I am pleased to share a new paper on child protection and exploitation in refugee camps in Rwanda, published in the journal, Child Abuse & Neglect, a top-ranked journal for social work and public health practitioners and policy audiences.
The paper, titled “It isn’t that we’re prostitutes”: Child protection and sexual exploitation of adolescent girls within and beyond refugee camps in Rwanda, draws on data from a baseline study from a collaboration with Plan International in advance of a project they were developing focused on empowering female adolescents in two refugee camps in Rwanda.
Findings from this qualitative study centered upon intersectionality. Camps designed for security and containment also introduced new forms of vulnerability and threats. Economic stressors threatened the viability of families. Girls had material needs but few options to meet those needs within the camps. Their families expected them to do domestic work at home. Participants reported that the convergence of material deprivation, lack of economic opportunity, and vulnerability led to transactional sex and exploitation within and around the camps. The study concludes that vulnerabilities and threats associated with gender and generation must be examined concurrently with the conditions associated with being a refugee in a setting of protracted displacement.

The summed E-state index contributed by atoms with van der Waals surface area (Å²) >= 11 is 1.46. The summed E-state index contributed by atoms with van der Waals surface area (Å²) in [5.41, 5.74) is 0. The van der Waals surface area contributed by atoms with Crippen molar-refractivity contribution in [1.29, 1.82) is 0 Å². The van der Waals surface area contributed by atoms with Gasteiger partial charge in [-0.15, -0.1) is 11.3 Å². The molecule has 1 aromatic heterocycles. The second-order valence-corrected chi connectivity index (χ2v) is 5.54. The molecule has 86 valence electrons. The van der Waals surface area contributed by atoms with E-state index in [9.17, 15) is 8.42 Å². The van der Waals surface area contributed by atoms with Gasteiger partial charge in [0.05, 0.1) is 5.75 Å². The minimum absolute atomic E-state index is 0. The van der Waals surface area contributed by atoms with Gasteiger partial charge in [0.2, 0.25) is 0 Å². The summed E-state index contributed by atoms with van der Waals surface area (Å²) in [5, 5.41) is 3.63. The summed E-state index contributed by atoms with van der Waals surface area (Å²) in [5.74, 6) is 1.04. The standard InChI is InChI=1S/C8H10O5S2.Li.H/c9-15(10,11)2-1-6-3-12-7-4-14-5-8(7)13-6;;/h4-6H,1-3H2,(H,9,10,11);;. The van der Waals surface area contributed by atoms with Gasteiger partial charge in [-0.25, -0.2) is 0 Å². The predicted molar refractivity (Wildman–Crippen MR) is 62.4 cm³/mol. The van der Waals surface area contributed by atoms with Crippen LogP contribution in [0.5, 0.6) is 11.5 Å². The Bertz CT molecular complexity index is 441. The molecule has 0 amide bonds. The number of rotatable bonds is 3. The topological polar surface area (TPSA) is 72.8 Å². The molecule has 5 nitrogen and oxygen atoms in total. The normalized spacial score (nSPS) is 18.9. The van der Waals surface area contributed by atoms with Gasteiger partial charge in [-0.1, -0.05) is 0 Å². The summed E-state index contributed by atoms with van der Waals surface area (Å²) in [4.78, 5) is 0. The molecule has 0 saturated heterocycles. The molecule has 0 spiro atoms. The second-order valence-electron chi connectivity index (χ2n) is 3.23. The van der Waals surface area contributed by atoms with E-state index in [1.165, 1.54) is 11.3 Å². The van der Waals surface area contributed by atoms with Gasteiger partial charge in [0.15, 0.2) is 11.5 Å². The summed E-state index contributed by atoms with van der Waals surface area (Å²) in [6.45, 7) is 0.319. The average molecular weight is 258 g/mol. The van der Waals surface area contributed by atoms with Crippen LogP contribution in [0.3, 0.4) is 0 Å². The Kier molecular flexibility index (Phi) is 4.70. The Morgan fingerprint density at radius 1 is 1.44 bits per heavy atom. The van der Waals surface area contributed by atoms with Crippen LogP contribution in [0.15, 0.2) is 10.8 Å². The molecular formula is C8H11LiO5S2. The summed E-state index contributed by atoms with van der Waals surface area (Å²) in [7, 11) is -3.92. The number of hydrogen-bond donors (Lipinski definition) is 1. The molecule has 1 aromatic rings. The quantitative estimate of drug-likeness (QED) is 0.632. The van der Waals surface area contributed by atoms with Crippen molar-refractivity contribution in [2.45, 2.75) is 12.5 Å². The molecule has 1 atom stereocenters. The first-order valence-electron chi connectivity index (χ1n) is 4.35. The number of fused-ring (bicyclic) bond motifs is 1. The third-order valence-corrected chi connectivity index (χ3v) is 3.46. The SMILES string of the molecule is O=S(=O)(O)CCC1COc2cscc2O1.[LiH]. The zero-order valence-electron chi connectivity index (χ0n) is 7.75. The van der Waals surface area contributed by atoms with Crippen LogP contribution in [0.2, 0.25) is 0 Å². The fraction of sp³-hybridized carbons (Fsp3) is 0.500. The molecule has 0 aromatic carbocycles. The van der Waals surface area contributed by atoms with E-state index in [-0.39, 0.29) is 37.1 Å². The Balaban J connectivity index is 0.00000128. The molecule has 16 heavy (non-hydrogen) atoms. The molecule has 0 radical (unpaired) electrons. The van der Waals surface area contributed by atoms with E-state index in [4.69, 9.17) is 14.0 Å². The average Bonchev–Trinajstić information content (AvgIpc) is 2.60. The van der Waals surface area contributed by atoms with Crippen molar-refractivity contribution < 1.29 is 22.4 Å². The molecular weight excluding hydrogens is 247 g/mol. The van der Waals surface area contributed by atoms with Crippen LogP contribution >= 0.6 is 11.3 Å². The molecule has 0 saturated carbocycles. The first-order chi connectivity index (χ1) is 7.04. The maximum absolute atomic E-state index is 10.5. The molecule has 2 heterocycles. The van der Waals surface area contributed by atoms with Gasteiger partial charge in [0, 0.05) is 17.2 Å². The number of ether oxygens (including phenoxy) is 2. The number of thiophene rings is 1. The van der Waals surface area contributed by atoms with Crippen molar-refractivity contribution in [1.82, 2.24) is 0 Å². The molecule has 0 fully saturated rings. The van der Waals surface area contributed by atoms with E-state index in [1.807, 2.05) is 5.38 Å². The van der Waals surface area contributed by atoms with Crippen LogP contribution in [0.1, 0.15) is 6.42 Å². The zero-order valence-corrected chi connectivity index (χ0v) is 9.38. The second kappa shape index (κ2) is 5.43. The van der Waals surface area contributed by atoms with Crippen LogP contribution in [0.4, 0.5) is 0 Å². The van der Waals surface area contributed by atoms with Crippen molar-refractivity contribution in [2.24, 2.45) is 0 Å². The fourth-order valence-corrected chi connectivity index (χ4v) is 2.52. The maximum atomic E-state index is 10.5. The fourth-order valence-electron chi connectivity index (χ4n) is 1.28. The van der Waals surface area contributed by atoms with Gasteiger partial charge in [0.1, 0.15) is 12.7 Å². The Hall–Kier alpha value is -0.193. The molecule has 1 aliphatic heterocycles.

This paper wouldn’t have been possible without Plan’s support, along with the contributions of the two co-authors of the study, including Vidur Chopra, a postdoctoral fellow at Harvard and expert in refugee education, and Sharon Chikanya, who led the coordination of the Plan International project.
This paper was a neat offshoot of the baseline study, illustrative of the way that NGOs can work with researchers to advance evidence-based programming and advocacy.